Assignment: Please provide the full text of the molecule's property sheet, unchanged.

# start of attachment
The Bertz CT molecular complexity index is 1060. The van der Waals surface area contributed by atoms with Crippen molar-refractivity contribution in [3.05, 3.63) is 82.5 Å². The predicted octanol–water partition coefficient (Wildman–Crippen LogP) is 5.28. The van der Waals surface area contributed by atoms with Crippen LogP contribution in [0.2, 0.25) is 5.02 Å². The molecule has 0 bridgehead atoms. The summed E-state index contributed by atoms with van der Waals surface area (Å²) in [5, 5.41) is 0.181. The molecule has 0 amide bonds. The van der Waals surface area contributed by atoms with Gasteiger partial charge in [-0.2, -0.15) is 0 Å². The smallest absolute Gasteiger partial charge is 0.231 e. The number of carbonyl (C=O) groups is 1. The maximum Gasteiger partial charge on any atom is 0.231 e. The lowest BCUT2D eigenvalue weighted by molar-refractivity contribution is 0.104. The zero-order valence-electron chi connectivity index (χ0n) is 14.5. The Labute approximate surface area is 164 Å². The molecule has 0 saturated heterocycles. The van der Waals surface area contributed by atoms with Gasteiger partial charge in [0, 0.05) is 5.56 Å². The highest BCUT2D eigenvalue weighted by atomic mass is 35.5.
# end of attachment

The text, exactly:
The Bertz CT molecular complexity index is 1060. The van der Waals surface area contributed by atoms with Crippen molar-refractivity contribution in [3.05, 3.63) is 82.5 Å². The predicted octanol–water partition coefficient (Wildman–Crippen LogP) is 5.28. The van der Waals surface area contributed by atoms with Crippen LogP contribution in [0.2, 0.25) is 5.02 Å². The molecule has 0 bridgehead atoms. The summed E-state index contributed by atoms with van der Waals surface area (Å²) in [5, 5.41) is 0.181. The molecule has 0 amide bonds. The van der Waals surface area contributed by atoms with Gasteiger partial charge in [-0.2, -0.15) is 0 Å². The smallest absolute Gasteiger partial charge is 0.231 e. The number of carbonyl (C=O) groups is 1. The maximum Gasteiger partial charge on any atom is 0.231 e. The lowest BCUT2D eigenvalue weighted by molar-refractivity contribution is 0.104. The zero-order valence-electron chi connectivity index (χ0n) is 14.5. The Labute approximate surface area is 164 Å². The molecule has 0 saturated heterocycles. The van der Waals surface area contributed by atoms with Gasteiger partial charge in [0, 0.05) is 5.56 Å². The highest BCUT2D eigenvalue weighted by atomic mass is 35.5.